Archive Article: 2002/08/16 - Farmers Weekly

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Archive Article: 2002/08/16

16 August 2002

Growing what consumers want… Greengro veg from high-tech polycarbonate tunnels is pesticide-free and more uniform and enviro-friendly than imported produce, says Unigros Angus Padfield (right). That will please the supermarkets and NFU president, Ben Gill. Farms are now wanted to enter joint-venture agreements which will help fund the £175,000 a tunnel cost, with 25% margins claimed. Main backer, Billings Farms Group, Kent, is hosting the first 20 units with Greengro stir-fry oriental vegetables due on supermarket shelves this autumn. More details in Arable next week.

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Archive Article: 2002/08/16

16 August 2002

You think youve got delivery problems. This New Holland TC40D compact tractor was recently delivered to Skomer Island – a nature reserve off the Pembrokeshire coast – by an ex-Army M2B bridging and ferrying vehicle. With no dealer based on the 413ha (1020-acre) island, the tractor needed to be modified to customer specification pre-voyage. These included fitting a front linkage for pulling in boats, a snorkel exhaust and a link box for carrying gas bottles and visitors luggage.

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Archive Article: 2002/08/16

16 August 2002

Storms gave way to sunshine in the south this week, and not a moment too soon for many crops. Here, Mark Woodroff inspects Millenium winter oats, which later yielded a pleasing 7.4t/ha (3t/acre) at Hundreds Farm, Crowland, on the Lincs/ Cambs border.

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Archive Article: 2002/08/16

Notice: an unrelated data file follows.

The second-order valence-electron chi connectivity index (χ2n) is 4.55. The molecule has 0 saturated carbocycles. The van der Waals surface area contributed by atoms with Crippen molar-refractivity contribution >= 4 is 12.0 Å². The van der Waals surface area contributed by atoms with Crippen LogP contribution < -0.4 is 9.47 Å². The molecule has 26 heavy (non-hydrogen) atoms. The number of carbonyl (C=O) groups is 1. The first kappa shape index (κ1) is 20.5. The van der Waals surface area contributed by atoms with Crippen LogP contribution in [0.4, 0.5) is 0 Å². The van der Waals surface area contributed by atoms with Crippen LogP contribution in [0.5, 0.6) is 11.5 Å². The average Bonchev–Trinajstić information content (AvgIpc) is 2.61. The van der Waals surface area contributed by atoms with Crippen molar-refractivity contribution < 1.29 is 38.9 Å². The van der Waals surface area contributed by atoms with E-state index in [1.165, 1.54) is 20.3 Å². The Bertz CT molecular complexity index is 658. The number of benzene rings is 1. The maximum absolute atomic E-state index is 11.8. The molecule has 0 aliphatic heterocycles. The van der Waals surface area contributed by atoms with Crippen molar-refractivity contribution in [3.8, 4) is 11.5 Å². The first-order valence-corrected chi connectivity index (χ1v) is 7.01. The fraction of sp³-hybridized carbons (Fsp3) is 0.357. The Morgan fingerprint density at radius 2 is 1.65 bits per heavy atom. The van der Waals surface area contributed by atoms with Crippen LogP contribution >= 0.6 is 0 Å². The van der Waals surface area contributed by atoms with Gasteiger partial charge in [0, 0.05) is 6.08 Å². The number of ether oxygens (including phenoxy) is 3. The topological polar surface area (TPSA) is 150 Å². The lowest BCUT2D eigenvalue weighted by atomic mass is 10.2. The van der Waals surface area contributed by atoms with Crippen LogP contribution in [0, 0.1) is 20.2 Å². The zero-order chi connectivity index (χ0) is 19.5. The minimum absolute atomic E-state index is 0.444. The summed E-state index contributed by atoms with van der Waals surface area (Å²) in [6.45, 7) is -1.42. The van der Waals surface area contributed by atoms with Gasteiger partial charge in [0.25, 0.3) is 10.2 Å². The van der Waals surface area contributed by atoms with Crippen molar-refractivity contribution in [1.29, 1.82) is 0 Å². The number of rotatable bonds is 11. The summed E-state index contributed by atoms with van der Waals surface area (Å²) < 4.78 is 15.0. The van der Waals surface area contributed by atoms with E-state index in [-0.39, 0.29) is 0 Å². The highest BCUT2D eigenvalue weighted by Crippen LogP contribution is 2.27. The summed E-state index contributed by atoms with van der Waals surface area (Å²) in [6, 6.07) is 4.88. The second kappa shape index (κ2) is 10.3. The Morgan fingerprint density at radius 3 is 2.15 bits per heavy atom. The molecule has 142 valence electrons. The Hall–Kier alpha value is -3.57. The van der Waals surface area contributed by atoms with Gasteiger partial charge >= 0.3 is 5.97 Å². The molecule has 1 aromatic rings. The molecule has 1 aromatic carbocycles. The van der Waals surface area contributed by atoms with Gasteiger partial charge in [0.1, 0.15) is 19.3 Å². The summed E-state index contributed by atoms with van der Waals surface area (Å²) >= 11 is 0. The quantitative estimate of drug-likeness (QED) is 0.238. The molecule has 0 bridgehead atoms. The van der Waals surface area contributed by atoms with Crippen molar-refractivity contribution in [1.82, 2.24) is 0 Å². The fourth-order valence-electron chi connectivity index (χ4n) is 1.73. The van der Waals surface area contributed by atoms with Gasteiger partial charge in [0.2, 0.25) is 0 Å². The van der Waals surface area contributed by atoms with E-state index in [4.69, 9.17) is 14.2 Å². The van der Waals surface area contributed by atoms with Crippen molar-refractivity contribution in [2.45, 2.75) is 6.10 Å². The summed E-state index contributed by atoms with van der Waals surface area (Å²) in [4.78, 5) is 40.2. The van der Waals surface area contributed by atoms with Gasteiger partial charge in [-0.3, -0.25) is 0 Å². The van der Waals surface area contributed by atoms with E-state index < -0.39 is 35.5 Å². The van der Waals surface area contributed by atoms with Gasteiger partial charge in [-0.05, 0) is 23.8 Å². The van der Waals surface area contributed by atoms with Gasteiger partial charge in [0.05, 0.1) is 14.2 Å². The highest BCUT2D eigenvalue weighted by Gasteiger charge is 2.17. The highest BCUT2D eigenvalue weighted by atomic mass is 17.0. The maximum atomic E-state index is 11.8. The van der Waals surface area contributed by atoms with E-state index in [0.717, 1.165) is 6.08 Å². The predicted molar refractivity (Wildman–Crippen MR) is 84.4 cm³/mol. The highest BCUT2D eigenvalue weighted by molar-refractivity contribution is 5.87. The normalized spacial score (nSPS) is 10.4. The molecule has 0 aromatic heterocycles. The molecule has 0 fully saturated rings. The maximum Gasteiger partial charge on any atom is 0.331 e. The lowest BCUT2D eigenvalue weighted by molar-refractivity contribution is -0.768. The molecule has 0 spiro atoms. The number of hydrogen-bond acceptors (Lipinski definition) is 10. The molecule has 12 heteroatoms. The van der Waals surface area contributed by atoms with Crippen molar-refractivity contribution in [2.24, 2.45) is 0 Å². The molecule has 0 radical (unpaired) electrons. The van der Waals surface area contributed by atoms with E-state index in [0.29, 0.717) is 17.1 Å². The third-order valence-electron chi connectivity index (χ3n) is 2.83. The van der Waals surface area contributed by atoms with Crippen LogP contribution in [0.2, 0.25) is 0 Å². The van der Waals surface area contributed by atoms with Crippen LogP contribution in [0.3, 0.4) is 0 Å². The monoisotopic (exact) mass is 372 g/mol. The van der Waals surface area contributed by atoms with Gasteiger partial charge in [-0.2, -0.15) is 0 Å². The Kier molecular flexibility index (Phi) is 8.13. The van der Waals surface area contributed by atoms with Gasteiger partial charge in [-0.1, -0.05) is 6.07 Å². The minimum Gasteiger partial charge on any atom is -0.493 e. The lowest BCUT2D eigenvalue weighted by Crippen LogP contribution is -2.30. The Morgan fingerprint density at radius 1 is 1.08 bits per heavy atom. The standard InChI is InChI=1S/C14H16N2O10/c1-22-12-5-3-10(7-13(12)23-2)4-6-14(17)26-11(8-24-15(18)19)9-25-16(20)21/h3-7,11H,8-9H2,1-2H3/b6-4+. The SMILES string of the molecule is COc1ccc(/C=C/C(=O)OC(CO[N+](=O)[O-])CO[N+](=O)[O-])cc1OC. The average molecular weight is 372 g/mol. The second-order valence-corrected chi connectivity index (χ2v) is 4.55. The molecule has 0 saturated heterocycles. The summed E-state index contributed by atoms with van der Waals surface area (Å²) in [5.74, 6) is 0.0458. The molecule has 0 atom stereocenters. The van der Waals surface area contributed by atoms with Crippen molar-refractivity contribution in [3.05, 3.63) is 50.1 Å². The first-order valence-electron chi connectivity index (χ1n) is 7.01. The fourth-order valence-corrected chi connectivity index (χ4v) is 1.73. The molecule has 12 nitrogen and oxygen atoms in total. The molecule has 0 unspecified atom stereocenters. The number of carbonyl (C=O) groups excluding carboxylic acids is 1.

16 August 2002

Emma Woolley from Great Asby, Cumbria won the BTO Toby Tankard on her five-year-old mare Lunesdale Mountain Princess at the Fell Pony Societys breed show at Brougham Hall Farm, Penrith and also took the Tabelin Trophy.

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Archive Article: 2002/08/16

16 August 2002

CORRECTION

DUE to a computer error beyond our control the livestock auction figures in last weeks markets section of farmers weekly were repeated from the previous issue. We would like to thank all of our readers who pointed out this unfortunate error and apologise for any inconvenience caused. &#42

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Archive Article: 2002/08/16

16 August 2002

Organic cows in A Turner and Sons 90-cow herd at Little Bytham, near Stamford, Lincs, can look forward to some fully organic Trinidad triticale in their diet this winter. Despite awful harvesting conditions across the country last week, this 6ha (15-acre) crop was brought in at 15% moisture. It yielded about 7.4t/ha (3t/acre).

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Archive Article: 2002/08/16

16 August 2002

Classic example of DEFRAs indifference

On Thurs, Aug 8, Brussels gave permission for livestock farmers facing fodder shortages in the Republic of Ireland, Northern Ireland, Scotland and parts of England, to graze or mow their set-aside land.

Within minutes, the Department of Agriculture and Food in Dublin issued a statement, informing farmers throughout the republic of the change.